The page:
Pooling of interest basically allows companies to combine their operations in a merger and avoid taking a hit to their earnings over a period of time by avoiding the use of "goodwill."

Goodwill represents the difference in value between the seller's assets when they were originally purchased and the current market value for those same assets.

Without pooling, companies can only use the "purchase accounting" method, in which the buyer will have to include goodwill in their books. Buyers have to write off this premium--the difference between the seller's book value and market value for their assets--over a period of time, sometimes spanning as long as 40 years. And these goodwill write-offs result in a hit to earnings.

"Internet companies especially have the greatest disparity between the market value for their assets and the book value. That's why they don't want to see the accounting changes," said Paul Zarowin, associate professor at New York University's Stern School of Business.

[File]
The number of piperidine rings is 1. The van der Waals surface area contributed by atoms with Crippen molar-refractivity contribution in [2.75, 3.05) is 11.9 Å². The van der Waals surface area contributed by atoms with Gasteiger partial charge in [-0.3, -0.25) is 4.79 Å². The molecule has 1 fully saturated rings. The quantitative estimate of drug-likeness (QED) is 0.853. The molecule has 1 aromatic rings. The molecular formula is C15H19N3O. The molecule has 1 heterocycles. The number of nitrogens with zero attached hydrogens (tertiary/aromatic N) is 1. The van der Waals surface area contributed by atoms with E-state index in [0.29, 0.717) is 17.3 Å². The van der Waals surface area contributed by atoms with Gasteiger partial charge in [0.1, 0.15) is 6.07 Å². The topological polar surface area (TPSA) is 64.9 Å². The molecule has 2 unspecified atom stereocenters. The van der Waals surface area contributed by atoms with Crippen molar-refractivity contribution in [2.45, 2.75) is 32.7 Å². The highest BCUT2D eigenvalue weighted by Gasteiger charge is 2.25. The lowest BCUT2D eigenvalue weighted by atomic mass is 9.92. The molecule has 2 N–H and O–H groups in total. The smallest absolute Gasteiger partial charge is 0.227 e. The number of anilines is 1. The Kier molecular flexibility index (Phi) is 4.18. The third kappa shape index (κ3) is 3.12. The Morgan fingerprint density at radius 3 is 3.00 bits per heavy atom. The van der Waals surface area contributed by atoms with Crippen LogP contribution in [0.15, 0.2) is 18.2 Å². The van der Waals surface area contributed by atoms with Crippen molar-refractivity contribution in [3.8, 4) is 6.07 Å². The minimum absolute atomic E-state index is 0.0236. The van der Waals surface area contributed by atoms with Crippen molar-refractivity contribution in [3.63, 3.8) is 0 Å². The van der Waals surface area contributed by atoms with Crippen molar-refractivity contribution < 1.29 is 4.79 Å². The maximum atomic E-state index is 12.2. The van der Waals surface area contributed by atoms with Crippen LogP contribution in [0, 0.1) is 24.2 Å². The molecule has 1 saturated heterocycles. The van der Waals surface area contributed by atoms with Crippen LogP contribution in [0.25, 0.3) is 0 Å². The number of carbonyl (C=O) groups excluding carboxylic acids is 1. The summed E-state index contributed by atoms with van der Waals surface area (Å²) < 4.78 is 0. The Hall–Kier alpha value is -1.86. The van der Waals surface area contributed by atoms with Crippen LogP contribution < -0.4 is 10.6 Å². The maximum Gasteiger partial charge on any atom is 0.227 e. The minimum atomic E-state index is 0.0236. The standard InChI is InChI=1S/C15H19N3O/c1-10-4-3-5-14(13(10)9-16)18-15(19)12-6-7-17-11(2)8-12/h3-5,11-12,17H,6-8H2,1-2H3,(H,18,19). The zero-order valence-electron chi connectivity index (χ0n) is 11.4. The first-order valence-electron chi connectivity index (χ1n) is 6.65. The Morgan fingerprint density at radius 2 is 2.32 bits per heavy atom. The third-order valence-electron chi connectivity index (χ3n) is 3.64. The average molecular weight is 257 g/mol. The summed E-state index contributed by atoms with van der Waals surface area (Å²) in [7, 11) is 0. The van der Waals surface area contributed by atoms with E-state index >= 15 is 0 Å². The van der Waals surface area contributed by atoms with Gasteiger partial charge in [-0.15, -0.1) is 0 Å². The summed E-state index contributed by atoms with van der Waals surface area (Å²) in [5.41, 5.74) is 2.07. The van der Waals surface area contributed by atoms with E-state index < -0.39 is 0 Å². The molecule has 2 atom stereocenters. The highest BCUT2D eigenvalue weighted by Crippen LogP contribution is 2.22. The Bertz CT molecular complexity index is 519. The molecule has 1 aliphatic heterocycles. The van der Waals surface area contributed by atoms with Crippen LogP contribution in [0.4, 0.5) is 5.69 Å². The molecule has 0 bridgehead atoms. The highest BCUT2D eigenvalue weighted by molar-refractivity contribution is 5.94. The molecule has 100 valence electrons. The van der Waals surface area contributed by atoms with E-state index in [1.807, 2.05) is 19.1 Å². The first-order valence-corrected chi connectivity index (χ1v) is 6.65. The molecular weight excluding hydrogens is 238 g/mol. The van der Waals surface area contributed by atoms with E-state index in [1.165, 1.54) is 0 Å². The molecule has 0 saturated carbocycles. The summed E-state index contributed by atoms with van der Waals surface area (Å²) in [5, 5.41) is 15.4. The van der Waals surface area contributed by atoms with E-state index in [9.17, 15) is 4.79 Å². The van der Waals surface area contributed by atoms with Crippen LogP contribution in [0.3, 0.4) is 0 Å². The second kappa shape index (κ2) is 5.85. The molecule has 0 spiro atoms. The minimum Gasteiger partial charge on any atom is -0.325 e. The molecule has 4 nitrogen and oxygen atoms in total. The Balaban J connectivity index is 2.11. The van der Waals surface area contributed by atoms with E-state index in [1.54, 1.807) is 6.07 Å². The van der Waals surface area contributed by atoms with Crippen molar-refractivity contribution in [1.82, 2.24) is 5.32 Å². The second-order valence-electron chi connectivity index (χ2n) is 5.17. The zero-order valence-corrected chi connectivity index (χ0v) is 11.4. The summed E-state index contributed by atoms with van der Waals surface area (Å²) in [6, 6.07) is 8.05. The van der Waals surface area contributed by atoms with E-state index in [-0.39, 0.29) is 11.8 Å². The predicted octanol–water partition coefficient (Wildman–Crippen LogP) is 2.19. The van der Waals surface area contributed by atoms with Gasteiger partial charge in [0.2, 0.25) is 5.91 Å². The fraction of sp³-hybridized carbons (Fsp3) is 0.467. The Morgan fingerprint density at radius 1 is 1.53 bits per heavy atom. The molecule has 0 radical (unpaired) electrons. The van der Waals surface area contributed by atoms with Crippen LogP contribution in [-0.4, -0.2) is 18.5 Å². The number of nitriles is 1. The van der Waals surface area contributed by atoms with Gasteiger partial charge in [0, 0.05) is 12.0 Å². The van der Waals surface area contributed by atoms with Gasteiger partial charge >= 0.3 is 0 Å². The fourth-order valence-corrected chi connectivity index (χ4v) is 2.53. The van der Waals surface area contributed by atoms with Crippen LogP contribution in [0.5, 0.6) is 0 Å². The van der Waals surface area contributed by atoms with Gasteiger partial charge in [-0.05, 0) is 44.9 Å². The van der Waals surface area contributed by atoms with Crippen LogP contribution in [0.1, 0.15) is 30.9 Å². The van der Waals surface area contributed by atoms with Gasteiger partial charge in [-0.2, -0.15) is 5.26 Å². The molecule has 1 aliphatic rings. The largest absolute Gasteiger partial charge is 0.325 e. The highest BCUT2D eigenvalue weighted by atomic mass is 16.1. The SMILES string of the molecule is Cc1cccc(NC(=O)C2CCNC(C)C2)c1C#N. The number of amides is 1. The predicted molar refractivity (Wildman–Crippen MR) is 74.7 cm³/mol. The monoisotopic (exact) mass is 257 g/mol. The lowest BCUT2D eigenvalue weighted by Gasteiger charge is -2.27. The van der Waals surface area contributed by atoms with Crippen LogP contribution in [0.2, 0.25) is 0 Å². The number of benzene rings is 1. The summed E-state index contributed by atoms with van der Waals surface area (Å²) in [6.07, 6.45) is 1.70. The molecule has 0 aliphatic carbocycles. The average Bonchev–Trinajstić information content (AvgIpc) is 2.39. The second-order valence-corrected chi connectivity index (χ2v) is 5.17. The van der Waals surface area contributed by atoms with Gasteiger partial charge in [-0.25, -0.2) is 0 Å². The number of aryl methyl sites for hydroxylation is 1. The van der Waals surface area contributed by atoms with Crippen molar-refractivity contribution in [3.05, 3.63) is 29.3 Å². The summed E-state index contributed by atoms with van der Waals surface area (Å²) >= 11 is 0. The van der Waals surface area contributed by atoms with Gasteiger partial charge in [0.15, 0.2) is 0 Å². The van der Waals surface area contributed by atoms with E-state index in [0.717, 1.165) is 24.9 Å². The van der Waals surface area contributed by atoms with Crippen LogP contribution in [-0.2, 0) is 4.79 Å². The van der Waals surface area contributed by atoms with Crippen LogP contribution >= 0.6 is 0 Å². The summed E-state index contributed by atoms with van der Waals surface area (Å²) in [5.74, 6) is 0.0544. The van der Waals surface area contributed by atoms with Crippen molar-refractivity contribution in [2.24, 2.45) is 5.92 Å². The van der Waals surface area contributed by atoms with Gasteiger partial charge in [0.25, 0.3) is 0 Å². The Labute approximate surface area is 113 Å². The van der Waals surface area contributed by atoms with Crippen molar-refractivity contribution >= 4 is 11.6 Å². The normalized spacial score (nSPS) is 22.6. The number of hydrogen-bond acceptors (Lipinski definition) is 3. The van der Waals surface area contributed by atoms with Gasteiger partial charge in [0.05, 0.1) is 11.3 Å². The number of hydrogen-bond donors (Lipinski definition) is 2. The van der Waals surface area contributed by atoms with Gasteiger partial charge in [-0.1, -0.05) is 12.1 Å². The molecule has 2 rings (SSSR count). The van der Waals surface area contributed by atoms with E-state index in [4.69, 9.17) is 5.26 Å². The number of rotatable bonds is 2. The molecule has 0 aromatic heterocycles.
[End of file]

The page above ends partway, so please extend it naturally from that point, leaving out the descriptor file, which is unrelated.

Tech companies may find one silver lining, however. FASB is not expected to eliminate the current practice of allowing companies to use either cash or their lofty stock valuations as currency to buy companies under the purchase accounting method.

Nonetheless, tech companies are opposing the change. FASB received 140 comment letters from firms reacting to the possible accounting changes, more than a third of which came from the high-tech industry, Petrone said.